Stone care experts always tell you to use a pH neutral cleaner for your granite countertops. Ever wonder why? This article explains.
The proper way to clean granite countertops, according to Maurizio Bertoli
People are often told to clean their granite with glass cleaner or a solution of dish soap and water. No one has ever explained why this is simply bad advice better than Maurizio Bertoli, considered by so many to be the “Godfather” of natural stone and founder of MarbleCleaning.org and MB StoneCare.
Sadly, Maurizio was killed several years ago in a tragic accident, but his legacy lives on through the many articles and hundreds and hundreds of answers he generously provided to consumers of stone, and through the myriad students who became stone restoration craftsmen under his tutelage. Known as much for his no-holds barred, often abrasive approach as he was for his wealth of expertise regarding natural stone, read what Maurizio has to say about the proper way to clean granite countertops.
As a restoration contractor I did witness my good share of permanent damages (mostly pitting or dulling) to “granite” allegedly due to the use of glass cleaners! They don’t happen right away, but they eventually will, if the combination is “right”!
What’s more, if your particular “granite” is a stone that does need to be sealed, the impregnator/sealer itself has a very good chance of interacting with cleaner and get damaged by it!
And, I don’t want even begin to mention marble, travertine, onyx and all other calcite-based stones!
How about a little dish soap and water? Could that damage “granite”?
No, it wouldn’t, but … think about this:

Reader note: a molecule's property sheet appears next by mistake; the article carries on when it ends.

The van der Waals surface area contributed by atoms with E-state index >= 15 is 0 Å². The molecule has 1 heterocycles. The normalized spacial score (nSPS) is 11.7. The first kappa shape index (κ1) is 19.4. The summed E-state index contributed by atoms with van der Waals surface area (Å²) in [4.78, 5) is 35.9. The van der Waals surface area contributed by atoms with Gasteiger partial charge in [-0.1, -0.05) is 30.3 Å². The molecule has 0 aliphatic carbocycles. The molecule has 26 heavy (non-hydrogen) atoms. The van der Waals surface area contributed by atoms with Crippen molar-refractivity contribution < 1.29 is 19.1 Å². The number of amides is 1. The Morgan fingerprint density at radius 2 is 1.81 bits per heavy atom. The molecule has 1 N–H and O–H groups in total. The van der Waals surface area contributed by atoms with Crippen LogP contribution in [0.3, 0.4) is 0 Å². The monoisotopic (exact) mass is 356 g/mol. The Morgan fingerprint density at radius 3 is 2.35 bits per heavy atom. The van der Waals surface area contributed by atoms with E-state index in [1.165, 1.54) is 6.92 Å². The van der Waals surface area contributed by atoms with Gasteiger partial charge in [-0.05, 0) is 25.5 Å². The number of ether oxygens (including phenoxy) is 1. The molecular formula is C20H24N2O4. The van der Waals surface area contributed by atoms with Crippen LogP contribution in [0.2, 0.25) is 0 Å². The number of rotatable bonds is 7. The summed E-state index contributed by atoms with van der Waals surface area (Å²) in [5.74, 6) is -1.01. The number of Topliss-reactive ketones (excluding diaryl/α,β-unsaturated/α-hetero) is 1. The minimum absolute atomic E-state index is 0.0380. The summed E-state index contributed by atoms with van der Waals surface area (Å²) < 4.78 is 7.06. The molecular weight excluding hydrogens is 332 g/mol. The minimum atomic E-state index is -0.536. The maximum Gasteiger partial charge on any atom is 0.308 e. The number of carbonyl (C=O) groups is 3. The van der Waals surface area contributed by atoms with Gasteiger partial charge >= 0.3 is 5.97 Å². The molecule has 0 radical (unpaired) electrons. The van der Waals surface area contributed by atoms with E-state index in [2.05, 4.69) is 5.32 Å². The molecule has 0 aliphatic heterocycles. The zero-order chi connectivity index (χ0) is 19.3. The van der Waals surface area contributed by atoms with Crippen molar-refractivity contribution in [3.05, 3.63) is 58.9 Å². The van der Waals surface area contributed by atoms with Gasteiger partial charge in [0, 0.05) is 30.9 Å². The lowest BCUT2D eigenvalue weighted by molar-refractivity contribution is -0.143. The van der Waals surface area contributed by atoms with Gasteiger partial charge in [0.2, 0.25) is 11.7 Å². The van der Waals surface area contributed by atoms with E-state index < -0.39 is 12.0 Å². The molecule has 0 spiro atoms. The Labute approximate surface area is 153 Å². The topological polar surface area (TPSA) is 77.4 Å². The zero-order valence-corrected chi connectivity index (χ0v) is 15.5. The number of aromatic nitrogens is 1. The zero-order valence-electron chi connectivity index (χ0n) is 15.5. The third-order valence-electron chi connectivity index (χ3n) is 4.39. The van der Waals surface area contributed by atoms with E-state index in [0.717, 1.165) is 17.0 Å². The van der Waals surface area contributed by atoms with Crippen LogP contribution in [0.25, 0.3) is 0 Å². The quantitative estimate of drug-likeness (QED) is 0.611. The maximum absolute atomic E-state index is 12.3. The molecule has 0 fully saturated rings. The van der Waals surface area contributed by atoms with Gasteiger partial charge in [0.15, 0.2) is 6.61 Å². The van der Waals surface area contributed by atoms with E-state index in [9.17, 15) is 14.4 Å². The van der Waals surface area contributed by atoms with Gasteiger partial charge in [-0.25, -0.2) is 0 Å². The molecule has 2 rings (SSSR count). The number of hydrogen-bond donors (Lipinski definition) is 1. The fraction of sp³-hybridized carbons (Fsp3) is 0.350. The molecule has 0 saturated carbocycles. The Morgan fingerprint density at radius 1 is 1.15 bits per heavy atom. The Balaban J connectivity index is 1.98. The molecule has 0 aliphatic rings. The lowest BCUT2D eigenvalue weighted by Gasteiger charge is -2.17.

Try to wash your hands with water and dish soap, then put them under running water and see how long it’ll take for them to rinse completely. To have such a thorough rinsing (which is the only one acceptable) on your countertop, you should be using a garden hose! So, what happens if you decide not to use a garden hose to rinse your countertop? It’s very simple: a very thin soap film will remain on the stone surface, even if you dry it with a towel. At the beginning you won’t be able to notice it, but as you keep “cleaning” your countertop in that way, it will build-up and, within a few months, your beautiful stone won’t be as shiny as it used to be anymore! Assuming that you can figure out what caused it (don’t expect any intelligence from the “expert” who suggested that you use such a home-brewed concoction!), you will have to remove all the soap scum, that is now caked on your countertop, by using a specialized strong chemical.
Then… it starts all over again!
Is this what you want?
There are companies out there that invest considerable amount of money to formulate specialty cleaning agents that are safe on all natural stone, and offer them to the market. Why do they do that if any glass-cleaner or dish soap could do the job?
You think about it.
The idea of having to buy specialty – and somehow expensive – cleaning products for your valuable natural stone installations may be annoying to a certain extent, but is your best bet if you care about your investment. After all, we’re talking about a few pennies a day and potentially huge savings down the road if it saves you just one restoration contract.
It took Mother Nature hundreds of thousands of years to make the things of beauty you proudly have in your home now. There is not one single piece of stone out there that can exactly match any of the stones you have. You have to respect and appreciate that, and not consider your stone like just another commodity. The way I see it, you didn’t actually buy your stone. You adopted it.
You have to consider it as your duty to give it the best care possible.
Ciao and good luck
We hope you enjoyed this article. You can find more archived answers from Maurizio at www.marblecleaning.org.